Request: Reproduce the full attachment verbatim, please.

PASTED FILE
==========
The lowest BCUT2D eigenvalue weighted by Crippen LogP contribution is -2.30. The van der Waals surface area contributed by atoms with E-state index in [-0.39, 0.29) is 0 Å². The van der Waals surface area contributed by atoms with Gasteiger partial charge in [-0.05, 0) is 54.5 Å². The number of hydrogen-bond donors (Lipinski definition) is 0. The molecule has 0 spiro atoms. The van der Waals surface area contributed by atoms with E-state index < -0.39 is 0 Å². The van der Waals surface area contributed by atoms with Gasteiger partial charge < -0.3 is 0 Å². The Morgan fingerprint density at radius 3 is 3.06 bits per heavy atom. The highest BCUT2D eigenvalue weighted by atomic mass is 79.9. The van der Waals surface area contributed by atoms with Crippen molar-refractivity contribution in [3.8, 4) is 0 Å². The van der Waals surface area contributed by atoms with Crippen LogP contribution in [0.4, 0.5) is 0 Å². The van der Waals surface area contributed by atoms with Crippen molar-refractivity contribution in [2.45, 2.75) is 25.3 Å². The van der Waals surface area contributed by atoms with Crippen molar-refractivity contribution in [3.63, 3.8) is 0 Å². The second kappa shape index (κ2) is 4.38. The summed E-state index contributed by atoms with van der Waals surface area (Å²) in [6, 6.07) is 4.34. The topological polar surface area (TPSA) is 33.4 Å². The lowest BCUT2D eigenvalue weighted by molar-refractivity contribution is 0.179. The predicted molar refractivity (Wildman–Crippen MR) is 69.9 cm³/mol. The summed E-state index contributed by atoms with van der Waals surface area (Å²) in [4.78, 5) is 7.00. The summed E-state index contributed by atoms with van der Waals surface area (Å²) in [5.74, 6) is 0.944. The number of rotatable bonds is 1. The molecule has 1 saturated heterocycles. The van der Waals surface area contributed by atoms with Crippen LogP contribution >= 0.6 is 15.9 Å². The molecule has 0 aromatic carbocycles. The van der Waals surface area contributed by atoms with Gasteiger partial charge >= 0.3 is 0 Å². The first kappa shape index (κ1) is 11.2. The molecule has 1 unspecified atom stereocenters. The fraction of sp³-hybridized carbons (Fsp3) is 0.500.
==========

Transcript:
The lowest BCUT2D eigenvalue weighted by Crippen LogP contribution is -2.30. The van der Waals surface area contributed by atoms with E-state index in [-0.39, 0.29) is 0 Å². The van der Waals surface area contributed by atoms with Gasteiger partial charge in [-0.05, 0) is 54.5 Å². The number of hydrogen-bond donors (Lipinski definition) is 0. The molecule has 0 spiro atoms. The van der Waals surface area contributed by atoms with E-state index < -0.39 is 0 Å². The van der Waals surface area contributed by atoms with Gasteiger partial charge < -0.3 is 0 Å². The Morgan fingerprint density at radius 3 is 3.06 bits per heavy atom. The highest BCUT2D eigenvalue weighted by atomic mass is 79.9. The van der Waals surface area contributed by atoms with Crippen molar-refractivity contribution in [3.8, 4) is 0 Å². The van der Waals surface area contributed by atoms with Crippen LogP contribution in [0.4, 0.5) is 0 Å². The van der Waals surface area contributed by atoms with Crippen molar-refractivity contribution in [2.45, 2.75) is 25.3 Å². The van der Waals surface area contributed by atoms with Crippen molar-refractivity contribution in [3.63, 3.8) is 0 Å². The second kappa shape index (κ2) is 4.38. The summed E-state index contributed by atoms with van der Waals surface area (Å²) in [6, 6.07) is 4.34. The topological polar surface area (TPSA) is 33.4 Å². The lowest BCUT2D eigenvalue weighted by molar-refractivity contribution is 0.179. The predicted molar refractivity (Wildman–Crippen MR) is 69.9 cm³/mol. The summed E-state index contributed by atoms with van der Waals surface area (Å²) in [4.78, 5) is 7.00. The summed E-state index contributed by atoms with van der Waals surface area (Å²) in [5.74, 6) is 0.944. The number of rotatable bonds is 1. The molecule has 1 saturated heterocycles. The van der Waals surface area contributed by atoms with Crippen LogP contribution >= 0.6 is 15.9 Å². The molecule has 0 aromatic carbocycles. The van der Waals surface area contributed by atoms with Gasteiger partial charge >= 0.3 is 0 Å². The first kappa shape index (κ1) is 11.2. The molecule has 1 unspecified atom stereocenters. The fraction of sp³-hybridized carbons (Fsp3) is 0.500.